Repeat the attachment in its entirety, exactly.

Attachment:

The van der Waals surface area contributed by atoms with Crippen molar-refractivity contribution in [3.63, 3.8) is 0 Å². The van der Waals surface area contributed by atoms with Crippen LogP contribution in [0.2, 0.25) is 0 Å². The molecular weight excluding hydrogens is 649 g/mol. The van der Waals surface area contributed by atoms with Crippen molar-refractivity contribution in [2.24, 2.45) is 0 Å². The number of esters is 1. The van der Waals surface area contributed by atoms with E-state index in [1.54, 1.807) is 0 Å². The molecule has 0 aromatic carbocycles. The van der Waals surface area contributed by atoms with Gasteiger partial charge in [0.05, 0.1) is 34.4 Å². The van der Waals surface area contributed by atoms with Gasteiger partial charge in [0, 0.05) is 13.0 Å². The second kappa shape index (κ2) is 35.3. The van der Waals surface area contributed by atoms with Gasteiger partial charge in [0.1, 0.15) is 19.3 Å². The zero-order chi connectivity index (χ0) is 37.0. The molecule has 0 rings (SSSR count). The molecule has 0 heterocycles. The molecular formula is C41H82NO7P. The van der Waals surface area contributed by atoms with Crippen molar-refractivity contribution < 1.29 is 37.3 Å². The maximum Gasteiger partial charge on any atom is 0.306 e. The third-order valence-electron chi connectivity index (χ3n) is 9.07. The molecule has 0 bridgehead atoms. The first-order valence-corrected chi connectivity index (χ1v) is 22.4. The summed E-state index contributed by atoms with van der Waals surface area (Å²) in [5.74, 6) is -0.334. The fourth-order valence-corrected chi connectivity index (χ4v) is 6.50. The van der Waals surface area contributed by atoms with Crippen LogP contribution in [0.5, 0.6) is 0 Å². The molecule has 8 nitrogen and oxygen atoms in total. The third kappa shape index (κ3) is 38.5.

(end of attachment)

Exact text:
The van der Waals surface area contributed by atoms with Crippen molar-refractivity contribution in [3.63, 3.8) is 0 Å². The van der Waals surface area contributed by atoms with Crippen LogP contribution in [0.2, 0.25) is 0 Å². The molecular weight excluding hydrogens is 649 g/mol. The van der Waals surface area contributed by atoms with Crippen molar-refractivity contribution in [2.24, 2.45) is 0 Å². The number of esters is 1. The van der Waals surface area contributed by atoms with E-state index in [1.54, 1.807) is 0 Å². The molecule has 0 aromatic carbocycles. The van der Waals surface area contributed by atoms with Gasteiger partial charge in [0.05, 0.1) is 34.4 Å². The van der Waals surface area contributed by atoms with Gasteiger partial charge in [0, 0.05) is 13.0 Å². The second kappa shape index (κ2) is 35.3. The van der Waals surface area contributed by atoms with Gasteiger partial charge in [0.1, 0.15) is 19.3 Å². The zero-order chi connectivity index (χ0) is 37.0. The molecule has 0 rings (SSSR count). The molecule has 0 heterocycles. The molecular formula is C41H82NO7P. The van der Waals surface area contributed by atoms with Crippen molar-refractivity contribution < 1.29 is 37.3 Å². The maximum Gasteiger partial charge on any atom is 0.306 e. The third-order valence-electron chi connectivity index (χ3n) is 9.07. The molecule has 0 bridgehead atoms. The first-order valence-corrected chi connectivity index (χ1v) is 22.4. The summed E-state index contributed by atoms with van der Waals surface area (Å²) in [5.74, 6) is -0.334. The fourth-order valence-corrected chi connectivity index (χ4v) is 6.50. The van der Waals surface area contributed by atoms with Crippen LogP contribution in [0.5, 0.6) is 0 Å². The molecule has 8 nitrogen and oxygen atoms in total. The third kappa shape index (κ3) is 38.5.